Recipes | Appetizers

Latkes – Potato Pancakes

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Latkes – For Hanukka or Anytime

I adore potatoes. Even before I was following the low FODMAP diet, I ate potatoes several times a week, as they are my preferred starchy, carb-y food. I had been eating gluten-free for many years and potatoes of all sorts just fit into my life quite well. Latkes, the Jewish fried potato pancakes that are often made for Hanukkah, are crispy and crunchy and quite versatile.

overhead shot of crisp potato latke on a grey platter with lactose-free sour cream

The Miracle of Oil – The Festival of Lights

Latkes are associated with the celebration of Hanukkah (or Chanukah, depending on your spelling approach) as they are deep pan-fried in oil and it was a one-day amount of oil that ended up being able to light the Menorah for 8 days – the miracle that the Jewish faith celebrates. The holiday typically falls in late November to late December and is celebrated for 8 days, giving you plenty of time to eat latkes and/or fried jelly doughnuts! (And if you are looking for a holiday main dish, check out our Sweet & Sour Brisket with Red Wine, Grapes and Sweet Potatoes).

fried egg with latke on a red and white antique plateAppetizer, Side Dish – or Breakfast?

Latkes are versatile. You might think of them as a side dish, or a light meal along with the traditional accompaniments like applesauce (high FODMAP) and sour cream. They also work well, in a smaller size, as an appetizer. Try them topped with lactose-free sour cream, a small piece of smoked salmon and a spring of dill, for instance. And how about breakfast? As you can see in the images above and below, we enjoyed them post photo-shoot with a nice fried egg.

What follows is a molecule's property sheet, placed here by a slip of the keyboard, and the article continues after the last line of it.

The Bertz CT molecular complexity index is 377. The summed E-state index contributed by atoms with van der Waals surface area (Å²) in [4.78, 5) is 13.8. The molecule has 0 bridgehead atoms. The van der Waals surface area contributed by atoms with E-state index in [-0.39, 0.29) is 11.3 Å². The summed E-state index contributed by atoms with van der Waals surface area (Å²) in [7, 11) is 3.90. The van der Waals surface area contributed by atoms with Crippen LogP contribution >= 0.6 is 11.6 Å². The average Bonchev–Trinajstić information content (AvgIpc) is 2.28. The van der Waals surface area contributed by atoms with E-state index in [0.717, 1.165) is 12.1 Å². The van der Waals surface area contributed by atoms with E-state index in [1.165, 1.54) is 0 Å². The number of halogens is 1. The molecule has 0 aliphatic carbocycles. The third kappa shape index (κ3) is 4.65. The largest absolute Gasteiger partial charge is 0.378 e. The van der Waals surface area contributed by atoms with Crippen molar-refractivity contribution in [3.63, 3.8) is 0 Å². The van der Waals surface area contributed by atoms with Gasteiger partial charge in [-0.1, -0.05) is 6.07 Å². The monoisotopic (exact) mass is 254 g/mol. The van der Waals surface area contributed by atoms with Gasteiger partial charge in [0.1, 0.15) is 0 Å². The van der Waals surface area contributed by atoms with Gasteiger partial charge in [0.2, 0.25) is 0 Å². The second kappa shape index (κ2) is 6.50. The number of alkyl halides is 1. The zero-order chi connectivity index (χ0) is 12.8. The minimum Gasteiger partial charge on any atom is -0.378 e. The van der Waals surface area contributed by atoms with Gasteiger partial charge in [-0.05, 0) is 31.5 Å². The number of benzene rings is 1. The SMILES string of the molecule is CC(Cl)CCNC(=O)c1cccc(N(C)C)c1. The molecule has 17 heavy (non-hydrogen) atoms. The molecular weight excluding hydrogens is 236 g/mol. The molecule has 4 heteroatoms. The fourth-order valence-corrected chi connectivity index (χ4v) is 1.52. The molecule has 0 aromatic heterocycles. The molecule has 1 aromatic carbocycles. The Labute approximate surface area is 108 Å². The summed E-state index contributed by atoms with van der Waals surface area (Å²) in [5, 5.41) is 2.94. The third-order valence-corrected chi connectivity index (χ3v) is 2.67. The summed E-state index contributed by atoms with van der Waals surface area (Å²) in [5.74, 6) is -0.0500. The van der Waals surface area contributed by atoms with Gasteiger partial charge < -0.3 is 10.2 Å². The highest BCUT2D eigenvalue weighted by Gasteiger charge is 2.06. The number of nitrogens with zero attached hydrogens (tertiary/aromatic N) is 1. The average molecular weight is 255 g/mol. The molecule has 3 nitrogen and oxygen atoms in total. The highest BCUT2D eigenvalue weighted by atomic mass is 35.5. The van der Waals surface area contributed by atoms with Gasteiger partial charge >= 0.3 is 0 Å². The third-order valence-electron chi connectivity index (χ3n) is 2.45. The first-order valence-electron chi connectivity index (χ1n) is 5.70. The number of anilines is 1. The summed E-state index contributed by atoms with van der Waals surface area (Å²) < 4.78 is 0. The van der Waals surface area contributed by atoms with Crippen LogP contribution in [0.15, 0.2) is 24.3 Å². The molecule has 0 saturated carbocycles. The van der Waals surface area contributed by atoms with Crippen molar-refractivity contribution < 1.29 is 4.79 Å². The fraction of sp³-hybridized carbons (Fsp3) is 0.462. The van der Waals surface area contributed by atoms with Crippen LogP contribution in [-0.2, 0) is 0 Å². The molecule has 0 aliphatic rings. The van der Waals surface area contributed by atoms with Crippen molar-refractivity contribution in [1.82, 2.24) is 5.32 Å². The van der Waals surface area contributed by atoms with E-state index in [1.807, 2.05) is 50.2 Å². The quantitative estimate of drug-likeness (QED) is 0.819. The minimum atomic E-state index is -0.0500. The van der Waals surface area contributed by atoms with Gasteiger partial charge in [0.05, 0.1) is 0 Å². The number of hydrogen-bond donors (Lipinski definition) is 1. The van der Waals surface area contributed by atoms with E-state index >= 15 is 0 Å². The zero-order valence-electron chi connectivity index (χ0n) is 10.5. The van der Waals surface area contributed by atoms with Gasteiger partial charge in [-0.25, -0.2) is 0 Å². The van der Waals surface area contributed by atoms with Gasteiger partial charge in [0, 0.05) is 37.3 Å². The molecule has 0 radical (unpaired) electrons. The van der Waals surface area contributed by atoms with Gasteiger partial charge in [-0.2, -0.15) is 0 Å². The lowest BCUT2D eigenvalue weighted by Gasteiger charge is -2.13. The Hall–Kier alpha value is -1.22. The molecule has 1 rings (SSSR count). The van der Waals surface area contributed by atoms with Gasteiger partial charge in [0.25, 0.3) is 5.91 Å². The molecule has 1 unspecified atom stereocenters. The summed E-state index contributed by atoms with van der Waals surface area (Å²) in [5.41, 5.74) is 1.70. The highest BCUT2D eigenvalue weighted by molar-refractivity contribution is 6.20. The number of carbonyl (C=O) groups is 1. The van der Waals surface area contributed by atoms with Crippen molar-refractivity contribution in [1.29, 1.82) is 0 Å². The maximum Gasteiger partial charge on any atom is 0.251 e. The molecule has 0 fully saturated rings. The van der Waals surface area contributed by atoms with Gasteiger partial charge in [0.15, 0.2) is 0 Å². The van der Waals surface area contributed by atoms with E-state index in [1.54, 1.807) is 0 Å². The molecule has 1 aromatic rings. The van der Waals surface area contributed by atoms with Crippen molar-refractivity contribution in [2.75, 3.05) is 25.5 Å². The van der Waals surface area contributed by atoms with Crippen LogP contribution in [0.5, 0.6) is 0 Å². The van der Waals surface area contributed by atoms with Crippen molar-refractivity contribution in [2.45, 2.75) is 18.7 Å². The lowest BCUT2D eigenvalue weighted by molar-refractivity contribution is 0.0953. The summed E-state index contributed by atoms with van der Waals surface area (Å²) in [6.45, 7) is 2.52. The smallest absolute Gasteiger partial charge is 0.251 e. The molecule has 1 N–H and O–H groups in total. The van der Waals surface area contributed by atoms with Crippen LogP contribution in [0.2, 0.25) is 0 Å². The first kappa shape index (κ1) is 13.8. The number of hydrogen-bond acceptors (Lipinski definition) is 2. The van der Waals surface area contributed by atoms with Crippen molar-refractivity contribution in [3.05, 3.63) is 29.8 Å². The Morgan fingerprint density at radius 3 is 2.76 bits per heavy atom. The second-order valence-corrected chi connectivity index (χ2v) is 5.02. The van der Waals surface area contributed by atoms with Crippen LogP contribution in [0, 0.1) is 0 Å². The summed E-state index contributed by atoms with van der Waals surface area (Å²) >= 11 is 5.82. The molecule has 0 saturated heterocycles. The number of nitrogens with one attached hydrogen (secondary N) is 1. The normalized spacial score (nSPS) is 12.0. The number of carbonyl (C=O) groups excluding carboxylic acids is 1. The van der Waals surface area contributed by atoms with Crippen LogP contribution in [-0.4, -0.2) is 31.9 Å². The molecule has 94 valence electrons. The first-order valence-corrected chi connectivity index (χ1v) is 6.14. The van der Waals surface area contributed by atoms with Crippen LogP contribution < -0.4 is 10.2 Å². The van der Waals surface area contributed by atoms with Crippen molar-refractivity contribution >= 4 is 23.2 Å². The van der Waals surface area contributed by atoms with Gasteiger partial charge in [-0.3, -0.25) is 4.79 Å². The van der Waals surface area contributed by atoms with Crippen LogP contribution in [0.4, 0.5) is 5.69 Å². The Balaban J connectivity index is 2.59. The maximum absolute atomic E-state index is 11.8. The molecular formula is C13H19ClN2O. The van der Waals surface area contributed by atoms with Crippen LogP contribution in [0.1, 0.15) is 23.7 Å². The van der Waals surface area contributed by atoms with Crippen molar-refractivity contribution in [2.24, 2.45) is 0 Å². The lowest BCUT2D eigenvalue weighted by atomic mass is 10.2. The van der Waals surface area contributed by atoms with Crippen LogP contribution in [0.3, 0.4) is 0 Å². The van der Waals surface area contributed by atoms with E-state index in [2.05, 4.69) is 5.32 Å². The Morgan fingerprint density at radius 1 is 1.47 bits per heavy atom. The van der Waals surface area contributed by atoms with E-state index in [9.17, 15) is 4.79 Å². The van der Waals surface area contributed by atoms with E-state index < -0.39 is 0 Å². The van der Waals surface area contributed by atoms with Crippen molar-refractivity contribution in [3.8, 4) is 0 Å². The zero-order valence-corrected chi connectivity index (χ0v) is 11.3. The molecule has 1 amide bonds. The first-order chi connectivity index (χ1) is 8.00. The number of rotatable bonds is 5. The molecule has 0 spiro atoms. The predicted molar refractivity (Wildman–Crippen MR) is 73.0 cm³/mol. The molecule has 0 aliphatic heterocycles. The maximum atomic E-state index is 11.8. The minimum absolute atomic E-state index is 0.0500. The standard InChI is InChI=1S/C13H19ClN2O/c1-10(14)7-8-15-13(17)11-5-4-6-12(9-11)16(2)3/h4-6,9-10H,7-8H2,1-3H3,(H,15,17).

potato latke with fried egg, with a runny egg yolk

Potatoes – And Not Much Else

There are different approaches to making latkes. This one here is pure potatoes, which yields a very crispy, crunchy lacy latke. Starchy russet potatoes are peeled, shredded and wrung dry. A little chopped scallion green, salt and pepper and they are ready for a dunk in hot oil. Don’t overlook the version with an extra sprinkle of salt, as seen below.

closeup shot of potato latke with flaked salt on a grey oval platter with lactose-free sour cream

Other approaches add egg and/or flour (gluten-free), as you will find in my version in The Low-FODMAP Diet Step by Step, my book co-authored with Kate Scarlata RDN (where they are called Potato Pancakes). The approach in the book is a bit more substantial and traditional.

If you want to use the optional sour cream, search out a lactose-free version such as Green Valley Organics, which we love. You absolutely cannot tell the difference from conventional sour cream. It is rich, smooth and creamy and complements the hot crunchy latkes really, really well.

Timing is Everything